By on September 27, 2016

2013 Ford Fusion Hybrid. Photo courtesy wikipedia.org

It has become a trend. For some reason, perhaps just coincidence, Canadian Ford owners with vehicle complaints seem to air their issues on that country’s national broadcaster.

Recently, it was a man whose 2009 F-150 needs an HVAC module that no one can find. This time, it’s a lady whose gas-sipping 2014 Ford Fusion Hybrid has developed a sludge issue.

The problem mentioned in this CBC report might seem simplistic and easily fixable, but it’s a good lesson for those unaware that how you drive your car can lead to unforeseen problems.

The protagonist in this play bought a Ford Fusion Hybrid two years ago to save on gas. Her daily commute to St. John’s, Newfoundland is about 12 kilometers one way, or about 7.5 miles, through a developed area.

After having her car in the shop five times to diagnose a “check engine” light, she was told that a milky white sludge had built up beneath her oil filler cap. It’s the product of moisture not being burned off, her dealer told her. Driving the vehicle on the highway for 15 to 30 minutes at regular intervals should take care of the problem.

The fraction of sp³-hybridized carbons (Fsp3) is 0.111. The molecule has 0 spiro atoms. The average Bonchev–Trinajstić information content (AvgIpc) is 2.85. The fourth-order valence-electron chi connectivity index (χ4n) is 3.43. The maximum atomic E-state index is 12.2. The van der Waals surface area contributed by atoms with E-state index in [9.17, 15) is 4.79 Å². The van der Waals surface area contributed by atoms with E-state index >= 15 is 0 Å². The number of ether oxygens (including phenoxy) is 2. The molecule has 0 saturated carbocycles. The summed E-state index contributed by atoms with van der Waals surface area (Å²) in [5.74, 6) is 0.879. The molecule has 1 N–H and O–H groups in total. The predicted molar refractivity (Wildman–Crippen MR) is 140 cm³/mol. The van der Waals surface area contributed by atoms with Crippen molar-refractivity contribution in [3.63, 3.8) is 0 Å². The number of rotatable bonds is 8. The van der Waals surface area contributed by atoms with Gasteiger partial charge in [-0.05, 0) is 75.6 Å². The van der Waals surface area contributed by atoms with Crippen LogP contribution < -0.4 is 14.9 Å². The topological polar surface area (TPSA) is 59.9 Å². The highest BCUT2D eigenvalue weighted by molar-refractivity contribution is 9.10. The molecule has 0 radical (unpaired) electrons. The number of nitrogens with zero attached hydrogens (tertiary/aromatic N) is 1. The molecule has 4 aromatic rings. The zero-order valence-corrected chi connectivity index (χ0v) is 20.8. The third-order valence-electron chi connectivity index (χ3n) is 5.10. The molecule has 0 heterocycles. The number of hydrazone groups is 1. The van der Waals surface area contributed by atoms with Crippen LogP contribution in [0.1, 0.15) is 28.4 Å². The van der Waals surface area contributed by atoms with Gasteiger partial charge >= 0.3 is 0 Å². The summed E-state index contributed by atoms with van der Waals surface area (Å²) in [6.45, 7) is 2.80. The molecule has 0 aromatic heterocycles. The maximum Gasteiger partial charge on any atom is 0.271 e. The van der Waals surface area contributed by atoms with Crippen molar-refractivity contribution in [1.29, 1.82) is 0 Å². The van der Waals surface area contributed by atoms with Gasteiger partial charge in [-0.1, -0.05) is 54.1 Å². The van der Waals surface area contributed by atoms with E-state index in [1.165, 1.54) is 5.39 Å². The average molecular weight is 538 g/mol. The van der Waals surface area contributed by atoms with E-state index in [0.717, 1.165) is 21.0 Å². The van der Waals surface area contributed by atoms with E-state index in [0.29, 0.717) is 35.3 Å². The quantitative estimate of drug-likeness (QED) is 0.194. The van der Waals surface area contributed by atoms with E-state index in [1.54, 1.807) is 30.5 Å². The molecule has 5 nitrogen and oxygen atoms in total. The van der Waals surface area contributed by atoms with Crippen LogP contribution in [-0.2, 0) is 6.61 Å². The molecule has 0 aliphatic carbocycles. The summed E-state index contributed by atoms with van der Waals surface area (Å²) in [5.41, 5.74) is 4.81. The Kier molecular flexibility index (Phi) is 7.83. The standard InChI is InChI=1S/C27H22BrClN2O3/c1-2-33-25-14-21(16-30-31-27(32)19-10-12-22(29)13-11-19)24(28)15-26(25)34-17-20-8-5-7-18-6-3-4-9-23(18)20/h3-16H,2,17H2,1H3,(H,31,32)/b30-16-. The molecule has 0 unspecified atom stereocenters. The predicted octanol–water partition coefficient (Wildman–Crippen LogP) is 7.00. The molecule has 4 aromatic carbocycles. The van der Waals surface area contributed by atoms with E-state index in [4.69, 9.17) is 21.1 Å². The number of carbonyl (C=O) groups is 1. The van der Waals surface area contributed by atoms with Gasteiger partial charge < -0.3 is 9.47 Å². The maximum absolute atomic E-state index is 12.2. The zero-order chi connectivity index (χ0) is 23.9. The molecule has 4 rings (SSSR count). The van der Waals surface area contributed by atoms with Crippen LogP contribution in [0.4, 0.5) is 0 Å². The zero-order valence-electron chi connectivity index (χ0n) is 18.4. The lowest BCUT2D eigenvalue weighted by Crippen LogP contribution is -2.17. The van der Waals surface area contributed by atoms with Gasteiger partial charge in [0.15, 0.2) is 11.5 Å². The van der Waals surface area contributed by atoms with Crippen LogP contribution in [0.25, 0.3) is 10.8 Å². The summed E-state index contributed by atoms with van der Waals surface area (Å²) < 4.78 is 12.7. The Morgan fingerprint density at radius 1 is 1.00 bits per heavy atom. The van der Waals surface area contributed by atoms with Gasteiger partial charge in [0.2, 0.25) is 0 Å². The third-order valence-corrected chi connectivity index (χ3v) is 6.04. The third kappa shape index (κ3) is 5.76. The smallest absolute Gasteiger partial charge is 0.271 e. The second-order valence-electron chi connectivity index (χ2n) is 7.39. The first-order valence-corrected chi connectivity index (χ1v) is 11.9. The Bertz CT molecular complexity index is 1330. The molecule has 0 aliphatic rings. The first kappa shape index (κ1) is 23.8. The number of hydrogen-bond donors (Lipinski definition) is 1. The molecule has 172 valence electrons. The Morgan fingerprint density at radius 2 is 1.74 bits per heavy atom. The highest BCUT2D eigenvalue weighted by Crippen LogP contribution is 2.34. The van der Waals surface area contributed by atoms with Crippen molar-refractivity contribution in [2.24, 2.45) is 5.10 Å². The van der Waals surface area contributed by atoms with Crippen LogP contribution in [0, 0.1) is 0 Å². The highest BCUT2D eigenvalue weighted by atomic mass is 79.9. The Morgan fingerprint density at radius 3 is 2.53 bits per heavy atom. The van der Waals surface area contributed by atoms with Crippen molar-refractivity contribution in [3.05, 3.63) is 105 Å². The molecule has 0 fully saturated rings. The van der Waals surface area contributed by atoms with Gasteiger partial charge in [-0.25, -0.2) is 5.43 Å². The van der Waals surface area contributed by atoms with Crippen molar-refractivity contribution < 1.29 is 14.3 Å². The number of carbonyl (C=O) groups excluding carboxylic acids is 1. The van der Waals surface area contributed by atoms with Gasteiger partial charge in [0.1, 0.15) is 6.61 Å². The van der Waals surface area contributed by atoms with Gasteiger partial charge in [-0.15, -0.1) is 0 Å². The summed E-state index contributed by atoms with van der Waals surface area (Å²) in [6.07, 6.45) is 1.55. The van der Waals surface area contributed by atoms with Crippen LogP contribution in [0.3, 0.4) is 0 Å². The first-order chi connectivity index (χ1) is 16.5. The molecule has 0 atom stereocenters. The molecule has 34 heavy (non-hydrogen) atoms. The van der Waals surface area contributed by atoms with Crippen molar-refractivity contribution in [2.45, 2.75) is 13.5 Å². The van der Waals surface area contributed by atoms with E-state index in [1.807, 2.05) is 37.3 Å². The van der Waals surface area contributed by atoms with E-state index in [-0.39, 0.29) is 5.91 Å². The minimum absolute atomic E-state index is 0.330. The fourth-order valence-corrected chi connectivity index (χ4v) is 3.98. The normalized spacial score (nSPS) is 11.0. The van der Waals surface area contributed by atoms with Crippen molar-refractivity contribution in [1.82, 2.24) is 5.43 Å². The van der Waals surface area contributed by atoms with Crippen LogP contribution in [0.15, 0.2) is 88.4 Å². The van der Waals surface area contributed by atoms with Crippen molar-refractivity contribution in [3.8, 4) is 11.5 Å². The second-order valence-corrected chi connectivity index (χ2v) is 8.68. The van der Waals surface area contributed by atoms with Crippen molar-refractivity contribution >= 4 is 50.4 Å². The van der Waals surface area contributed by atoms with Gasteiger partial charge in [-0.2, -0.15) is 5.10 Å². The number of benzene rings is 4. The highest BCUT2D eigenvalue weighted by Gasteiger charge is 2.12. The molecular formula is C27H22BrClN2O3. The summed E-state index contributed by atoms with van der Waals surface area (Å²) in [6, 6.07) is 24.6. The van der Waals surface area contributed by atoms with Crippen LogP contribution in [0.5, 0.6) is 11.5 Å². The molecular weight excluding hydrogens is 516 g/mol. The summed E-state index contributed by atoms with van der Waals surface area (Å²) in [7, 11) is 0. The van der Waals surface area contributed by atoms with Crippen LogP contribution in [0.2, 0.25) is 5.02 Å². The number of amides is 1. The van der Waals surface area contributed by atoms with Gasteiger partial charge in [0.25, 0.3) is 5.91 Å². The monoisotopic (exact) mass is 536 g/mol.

That’s not what a hybrid owner wants to hear. Especially an eco-conscious hybrid owner living in a city where gas retailed for $4.85 a gallon today.

The issue is that the Ford’s internal combustion engine doesn’t spend enough time running — a problem compounded by the area’s cold climate. In terms of gas savings, the vehicle seems like a good choice. Her commute, which rarely sees the vehicle top 70 kilometers per hour (43 mph), maximizes use of the Fusion’s electric motor. Unfortunately, it does so at the expense of the vehicle’s internal combustion engine.